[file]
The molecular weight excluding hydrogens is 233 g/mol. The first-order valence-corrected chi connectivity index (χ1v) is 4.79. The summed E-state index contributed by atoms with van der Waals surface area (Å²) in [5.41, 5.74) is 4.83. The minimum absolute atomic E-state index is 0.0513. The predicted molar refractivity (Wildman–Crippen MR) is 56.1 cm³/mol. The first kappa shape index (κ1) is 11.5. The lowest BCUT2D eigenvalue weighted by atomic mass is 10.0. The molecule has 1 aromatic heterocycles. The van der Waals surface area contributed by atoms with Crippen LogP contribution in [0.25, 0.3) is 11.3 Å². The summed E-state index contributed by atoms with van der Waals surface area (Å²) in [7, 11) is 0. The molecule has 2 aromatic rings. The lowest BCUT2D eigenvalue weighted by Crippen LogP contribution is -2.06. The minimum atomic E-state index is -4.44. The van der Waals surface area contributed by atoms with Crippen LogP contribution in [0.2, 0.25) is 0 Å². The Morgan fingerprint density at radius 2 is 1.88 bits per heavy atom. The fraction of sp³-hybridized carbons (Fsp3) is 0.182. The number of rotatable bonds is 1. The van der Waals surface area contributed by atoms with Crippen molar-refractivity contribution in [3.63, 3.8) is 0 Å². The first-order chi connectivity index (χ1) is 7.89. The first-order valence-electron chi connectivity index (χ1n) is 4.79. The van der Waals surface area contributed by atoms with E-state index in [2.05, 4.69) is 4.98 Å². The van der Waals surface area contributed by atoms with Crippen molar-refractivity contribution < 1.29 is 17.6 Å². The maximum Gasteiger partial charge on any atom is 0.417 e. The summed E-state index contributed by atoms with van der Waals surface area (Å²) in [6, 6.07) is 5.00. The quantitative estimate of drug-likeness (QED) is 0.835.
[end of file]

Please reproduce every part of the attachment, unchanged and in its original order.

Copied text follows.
The molecular weight excluding hydrogens is 233 g/mol. The first-order valence-corrected chi connectivity index (χ1v) is 4.79. The summed E-state index contributed by atoms with van der Waals surface area (Å²) in [5.41, 5.74) is 4.83. The minimum absolute atomic E-state index is 0.0513. The predicted molar refractivity (Wildman–Crippen MR) is 56.1 cm³/mol. The first kappa shape index (κ1) is 11.5. The lowest BCUT2D eigenvalue weighted by atomic mass is 10.0. The molecule has 1 aromatic heterocycles. The van der Waals surface area contributed by atoms with Crippen LogP contribution in [0.25, 0.3) is 11.3 Å². The summed E-state index contributed by atoms with van der Waals surface area (Å²) in [7, 11) is 0. The molecule has 2 aromatic rings. The lowest BCUT2D eigenvalue weighted by Crippen LogP contribution is -2.06. The minimum atomic E-state index is -4.44. The van der Waals surface area contributed by atoms with Crippen LogP contribution in [0.2, 0.25) is 0 Å². The Morgan fingerprint density at radius 2 is 1.88 bits per heavy atom. The fraction of sp³-hybridized carbons (Fsp3) is 0.182. The number of rotatable bonds is 1. The van der Waals surface area contributed by atoms with Crippen molar-refractivity contribution in [3.63, 3.8) is 0 Å². The first-order chi connectivity index (χ1) is 7.89. The first-order valence-electron chi connectivity index (χ1n) is 4.79. The van der Waals surface area contributed by atoms with E-state index in [2.05, 4.69) is 4.98 Å². The van der Waals surface area contributed by atoms with Crippen molar-refractivity contribution < 1.29 is 17.6 Å². The maximum Gasteiger partial charge on any atom is 0.417 e. The summed E-state index contributed by atoms with van der Waals surface area (Å²) in [6, 6.07) is 5.00. The quantitative estimate of drug-likeness (QED) is 0.835.